The Italian 3D-printing firm, World’s Advanced Saving Project (WASP), has been working on quite a few clay and straw shelter projects, but its latest project is a 3D-printed hut, known as Gaia, made mainly from a mud mixture for approximately $1,000, according to New Atlas.
Gaia’s mud mixture is a combination of 25 percent soil from the build site in Italy, 40 percent straw, 25 percent rice husk and 10 percent lime. The mixture is used for the walls, but the roof is made from timber and the foundation is made from 3D-printed concrete.
In collaboration with a firm called Rice House, WASP used the same 3D printer used on previous projects. The process involved extruding the mud mixture out of a nozzle in layers, while building the structure up slowly.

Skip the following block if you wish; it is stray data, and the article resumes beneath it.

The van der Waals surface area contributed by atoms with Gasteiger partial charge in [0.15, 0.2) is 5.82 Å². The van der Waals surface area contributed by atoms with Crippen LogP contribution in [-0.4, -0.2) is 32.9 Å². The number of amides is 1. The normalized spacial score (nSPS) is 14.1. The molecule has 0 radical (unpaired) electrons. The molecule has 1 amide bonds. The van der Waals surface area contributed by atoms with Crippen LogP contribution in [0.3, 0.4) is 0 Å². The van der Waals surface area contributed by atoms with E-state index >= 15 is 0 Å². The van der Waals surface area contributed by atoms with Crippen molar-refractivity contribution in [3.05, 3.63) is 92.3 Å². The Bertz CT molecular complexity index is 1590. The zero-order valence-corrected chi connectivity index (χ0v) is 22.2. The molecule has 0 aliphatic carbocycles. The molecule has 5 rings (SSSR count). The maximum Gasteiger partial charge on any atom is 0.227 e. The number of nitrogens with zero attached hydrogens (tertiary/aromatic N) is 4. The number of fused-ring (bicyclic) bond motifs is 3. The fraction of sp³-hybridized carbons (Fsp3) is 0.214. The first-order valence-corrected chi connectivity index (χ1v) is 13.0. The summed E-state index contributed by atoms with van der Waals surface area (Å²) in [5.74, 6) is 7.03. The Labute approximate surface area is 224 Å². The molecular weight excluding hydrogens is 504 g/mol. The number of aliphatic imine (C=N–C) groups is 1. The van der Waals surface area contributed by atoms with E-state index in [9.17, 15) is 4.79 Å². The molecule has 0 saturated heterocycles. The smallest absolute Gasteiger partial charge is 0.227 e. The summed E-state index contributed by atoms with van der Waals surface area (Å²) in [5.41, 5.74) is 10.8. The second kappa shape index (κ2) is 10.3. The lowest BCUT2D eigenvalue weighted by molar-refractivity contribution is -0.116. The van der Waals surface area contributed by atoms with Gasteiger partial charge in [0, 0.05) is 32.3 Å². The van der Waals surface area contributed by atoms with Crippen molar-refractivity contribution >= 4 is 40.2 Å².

The hut contains a window and glazed door, and is 215 sq. ft. inside the hut. The wood and clay finish give the hut an appealing aesthetic look inside.
WASP reported the hut is well insulated and will do well in the heat and cold.
Gaia took about ten days to build, and currently does not contain any furniture, a bathroom or bedroom. The $1,000 budget includes the materials, but not any labor costs. In response, WASP is developing a new strategy to build the homes in select developing countries to keep costs down and speed up the process.
Filed Under: 3D printing • additive manufacturing • stereolithography, Rapid prototyping